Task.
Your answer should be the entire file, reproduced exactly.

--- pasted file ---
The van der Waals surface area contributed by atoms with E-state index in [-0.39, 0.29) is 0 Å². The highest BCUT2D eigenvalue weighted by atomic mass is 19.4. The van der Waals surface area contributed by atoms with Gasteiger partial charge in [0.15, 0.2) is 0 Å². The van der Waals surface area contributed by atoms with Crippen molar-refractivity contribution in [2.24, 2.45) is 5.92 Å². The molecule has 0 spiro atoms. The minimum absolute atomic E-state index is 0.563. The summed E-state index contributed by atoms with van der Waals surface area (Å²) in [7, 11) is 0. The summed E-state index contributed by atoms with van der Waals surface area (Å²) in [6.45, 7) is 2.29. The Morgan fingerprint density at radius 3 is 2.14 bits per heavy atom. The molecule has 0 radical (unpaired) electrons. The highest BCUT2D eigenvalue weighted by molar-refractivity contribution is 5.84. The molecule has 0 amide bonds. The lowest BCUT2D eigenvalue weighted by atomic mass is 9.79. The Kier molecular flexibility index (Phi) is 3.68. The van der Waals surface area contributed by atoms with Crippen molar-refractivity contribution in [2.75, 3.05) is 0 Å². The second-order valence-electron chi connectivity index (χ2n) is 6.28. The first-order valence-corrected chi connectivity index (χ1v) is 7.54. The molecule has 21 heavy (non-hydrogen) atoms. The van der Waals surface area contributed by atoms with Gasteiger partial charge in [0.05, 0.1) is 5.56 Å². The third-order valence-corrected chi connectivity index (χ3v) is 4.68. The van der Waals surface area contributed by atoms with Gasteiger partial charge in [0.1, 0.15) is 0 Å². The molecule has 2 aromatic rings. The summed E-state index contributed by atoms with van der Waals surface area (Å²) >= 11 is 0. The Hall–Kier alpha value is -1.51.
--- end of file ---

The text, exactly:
The van der Waals surface area contributed by atoms with E-state index in [-0.39, 0.29) is 0 Å². The highest BCUT2D eigenvalue weighted by atomic mass is 19.4. The van der Waals surface area contributed by atoms with Gasteiger partial charge in [0.15, 0.2) is 0 Å². The van der Waals surface area contributed by atoms with Crippen molar-refractivity contribution in [2.24, 2.45) is 5.92 Å². The molecule has 0 spiro atoms. The minimum absolute atomic E-state index is 0.563. The summed E-state index contributed by atoms with van der Waals surface area (Å²) in [7, 11) is 0. The summed E-state index contributed by atoms with van der Waals surface area (Å²) in [6.45, 7) is 2.29. The Morgan fingerprint density at radius 3 is 2.14 bits per heavy atom. The molecule has 0 radical (unpaired) electrons. The highest BCUT2D eigenvalue weighted by molar-refractivity contribution is 5.84. The molecule has 0 amide bonds. The lowest BCUT2D eigenvalue weighted by atomic mass is 9.79. The Kier molecular flexibility index (Phi) is 3.68. The van der Waals surface area contributed by atoms with Crippen molar-refractivity contribution in [2.75, 3.05) is 0 Å². The second-order valence-electron chi connectivity index (χ2n) is 6.28. The first-order valence-corrected chi connectivity index (χ1v) is 7.54. The molecule has 21 heavy (non-hydrogen) atoms. The van der Waals surface area contributed by atoms with Gasteiger partial charge in [0.05, 0.1) is 5.56 Å². The third-order valence-corrected chi connectivity index (χ3v) is 4.68. The van der Waals surface area contributed by atoms with Gasteiger partial charge in [0.1, 0.15) is 0 Å². The molecule has 2 aromatic rings. The summed E-state index contributed by atoms with van der Waals surface area (Å²) >= 11 is 0. The Hall–Kier alpha value is -1.51.